Recent research commissioned by Solicitors for the Elderly (Censuswide Dec 2022) has shown that less than 7 in 10 parents with minor children have an up to date Will in place. The research results were publicised in the lead up to ‘Update your Will Week 2023,’ hosted by Solicitors for the Elderly and running from 23rd to 29th January. The aim of this week is to highlight the need for people to review their Wills and ensure they are still fit for purpose. Circumstances and family change over time so it is vital that you review your Will regularly to keep everything up to date and to avoid potentially costly litigation if your Will is no longer relevant. At Else Solicitors we recommend that you review your Will every 3 to 5 years and contact us if any changes are required.
Focussing though on the part of the research looking at parents with Wills, this is a worrying statistic because it means they do not have a legal guardian appointed to look after their children in the event that something happens to them. There is a general inclination for people to think that Wills are not needed at a relatively young age, and possibly parents do not realise that Godparents will not automatically become legal guardians for children in the event of their parents’ deaths. The research also pointed to results showing that only two in ten parents being aware that if there is no guardian appointed, it can be left to social services and the Courts to make the decision. This process is likely to be costly and time consuming during what will already be an incredibly distressing time, and the final decision may not be what the parents would have chosen themselves, or could lead to disputes in the family.
It is therefore vital for parents of children under 18 to make sure that they have a Will in place to appoint guardians for their children. That appointment will only happen if both parents die before the children reach 18, but it is so important to have your wishes set out clearly in writing. Through an appointment in a Will, the guardian will take on parental responsibility for the children, which allows them to make decisions about where the children live, their education and any medical matters as well as day to day care.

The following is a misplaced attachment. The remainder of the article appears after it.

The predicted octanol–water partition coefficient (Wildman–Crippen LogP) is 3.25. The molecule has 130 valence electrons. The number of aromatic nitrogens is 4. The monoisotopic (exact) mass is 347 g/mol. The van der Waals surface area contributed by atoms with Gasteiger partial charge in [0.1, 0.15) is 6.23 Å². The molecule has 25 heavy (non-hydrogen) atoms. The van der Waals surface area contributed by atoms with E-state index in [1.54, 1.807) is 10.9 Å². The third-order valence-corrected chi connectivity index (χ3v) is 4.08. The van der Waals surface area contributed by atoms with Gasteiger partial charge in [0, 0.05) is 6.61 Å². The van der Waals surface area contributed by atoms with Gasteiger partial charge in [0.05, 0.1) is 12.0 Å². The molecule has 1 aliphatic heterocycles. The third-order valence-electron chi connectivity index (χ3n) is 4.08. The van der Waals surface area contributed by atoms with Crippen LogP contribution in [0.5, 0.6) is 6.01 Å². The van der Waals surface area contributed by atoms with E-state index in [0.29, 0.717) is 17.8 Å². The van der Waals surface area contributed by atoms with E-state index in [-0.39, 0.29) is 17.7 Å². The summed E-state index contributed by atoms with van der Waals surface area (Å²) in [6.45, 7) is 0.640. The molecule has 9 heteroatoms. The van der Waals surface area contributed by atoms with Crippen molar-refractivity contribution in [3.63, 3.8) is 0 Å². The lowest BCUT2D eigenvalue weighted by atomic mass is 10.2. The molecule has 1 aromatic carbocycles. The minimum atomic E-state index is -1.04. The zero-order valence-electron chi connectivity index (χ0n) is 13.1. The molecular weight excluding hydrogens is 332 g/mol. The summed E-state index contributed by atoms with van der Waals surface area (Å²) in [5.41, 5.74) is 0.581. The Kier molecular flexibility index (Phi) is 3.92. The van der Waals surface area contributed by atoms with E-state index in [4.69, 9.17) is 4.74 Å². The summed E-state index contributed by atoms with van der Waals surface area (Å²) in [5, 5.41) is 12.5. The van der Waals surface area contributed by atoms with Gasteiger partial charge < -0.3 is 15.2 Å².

The situation can be less straightforward for divorced or separated parents, and it is even more important that they seek advice about how to express their wishes in the event of their deaths.
You can also supplement your Will by having a Letter of Wishes setting out any particular information or guidance you may have for the guardians. This would not be a legally binding document, but would allow you to give more personal information and insights that would usually be included within the Will itself. This can be particularly important for single parents who may not wish their child to live with the other surviving parent. Also, don’t forget that a Will becomes a public document after Grant of Probate is applied for and available to anyone who applies for a copy. A Letter of Wishes giving information to guardians will always remain confidential to them and not become publicly available.
Another reason why Wills are important for parents of young children is the appointment of Trustees – these are the people who will look after your estate until the children are ready to inherit. If you do not have a Will in place, whoever takes on parental responsibility for the children will automatically have authority to also look after the funds. This again is particularly important for single parents to consider – although they may be happy for the other parent to have day to day parental responsibility for the children, they may not want them also to be in charge of the money. With a Will you can choose Trustees without it automatically reverting to the other parent.
Finally, you can also set out in the Will when and how you want your children to inherit. Without a Will the children will inherit at 18 regardless of their circumstances at that time. By having a Will in place you have different people managing the money to those caring for the children (should you wish), and you can raise the age they inherit, or leave the money more flexibly allowing the Trustees to decide when it is the right time to distribute your estate.
People often believe there is no need for a Will when their children are young, possibly because they think they do not have much to leave, or that ‘it will all go to the children anyway.’ As this brief article demonstrates however, the benefit of having a Will in these circumstances is not so much to determine who receives the estate, but who looks after it and who looks after the children until it is ready to be paid out. You have freedom of choice to make sure it is the people you trust who are appointed to fulfil these incredibly important roles if a situation arises where you are not here to do it yourself by making sure you have a Will in place.